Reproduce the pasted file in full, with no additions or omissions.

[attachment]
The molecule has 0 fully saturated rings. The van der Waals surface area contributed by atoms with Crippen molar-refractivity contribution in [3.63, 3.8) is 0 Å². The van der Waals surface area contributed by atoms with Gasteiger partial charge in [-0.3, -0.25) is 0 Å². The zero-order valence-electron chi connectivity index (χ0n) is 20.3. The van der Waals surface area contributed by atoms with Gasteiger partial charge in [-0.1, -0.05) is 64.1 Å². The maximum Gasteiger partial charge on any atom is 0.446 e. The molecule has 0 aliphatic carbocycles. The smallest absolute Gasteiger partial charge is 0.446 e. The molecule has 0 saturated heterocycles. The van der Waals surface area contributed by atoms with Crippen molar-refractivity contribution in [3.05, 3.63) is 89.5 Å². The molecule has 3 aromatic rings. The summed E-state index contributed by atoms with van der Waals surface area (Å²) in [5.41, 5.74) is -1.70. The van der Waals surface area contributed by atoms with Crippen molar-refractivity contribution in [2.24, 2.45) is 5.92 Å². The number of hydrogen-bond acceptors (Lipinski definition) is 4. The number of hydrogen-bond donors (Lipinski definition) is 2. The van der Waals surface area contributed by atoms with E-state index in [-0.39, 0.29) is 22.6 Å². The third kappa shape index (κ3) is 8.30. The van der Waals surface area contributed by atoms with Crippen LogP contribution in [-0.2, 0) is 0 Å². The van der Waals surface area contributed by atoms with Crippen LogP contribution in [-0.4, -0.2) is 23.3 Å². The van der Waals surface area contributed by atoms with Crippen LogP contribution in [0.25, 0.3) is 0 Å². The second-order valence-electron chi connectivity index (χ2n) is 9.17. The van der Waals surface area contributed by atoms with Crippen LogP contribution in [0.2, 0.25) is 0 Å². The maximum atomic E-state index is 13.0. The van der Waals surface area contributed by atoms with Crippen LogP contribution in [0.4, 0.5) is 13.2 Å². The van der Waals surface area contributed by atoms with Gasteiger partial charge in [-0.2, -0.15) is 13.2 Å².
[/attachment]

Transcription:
The molecule has 0 fully saturated rings. The van der Waals surface area contributed by atoms with Crippen molar-refractivity contribution in [3.63, 3.8) is 0 Å². The van der Waals surface area contributed by atoms with Gasteiger partial charge in [-0.3, -0.25) is 0 Å². The zero-order valence-electron chi connectivity index (χ0n) is 20.3. The van der Waals surface area contributed by atoms with Gasteiger partial charge in [-0.1, -0.05) is 64.1 Å². The maximum Gasteiger partial charge on any atom is 0.446 e. The molecule has 0 aliphatic carbocycles. The smallest absolute Gasteiger partial charge is 0.446 e. The molecule has 0 saturated heterocycles. The van der Waals surface area contributed by atoms with Crippen molar-refractivity contribution in [3.05, 3.63) is 89.5 Å². The molecule has 3 aromatic rings. The summed E-state index contributed by atoms with van der Waals surface area (Å²) in [5.41, 5.74) is -1.70. The van der Waals surface area contributed by atoms with Crippen molar-refractivity contribution in [2.24, 2.45) is 5.92 Å². The number of hydrogen-bond acceptors (Lipinski definition) is 4. The number of hydrogen-bond donors (Lipinski definition) is 2. The van der Waals surface area contributed by atoms with E-state index in [-0.39, 0.29) is 22.6 Å². The third kappa shape index (κ3) is 8.30. The van der Waals surface area contributed by atoms with Crippen LogP contribution in [-0.2, 0) is 0 Å². The van der Waals surface area contributed by atoms with Crippen LogP contribution in [-0.4, -0.2) is 23.3 Å². The van der Waals surface area contributed by atoms with Crippen LogP contribution in [0.25, 0.3) is 0 Å². The second-order valence-electron chi connectivity index (χ2n) is 9.17. The van der Waals surface area contributed by atoms with Crippen LogP contribution in [0.2, 0.25) is 0 Å². The maximum atomic E-state index is 13.0. The van der Waals surface area contributed by atoms with Crippen LogP contribution in [0.4, 0.5) is 13.2 Å². The van der Waals surface area contributed by atoms with Gasteiger partial charge in [-0.2, -0.15) is 13.2 Å².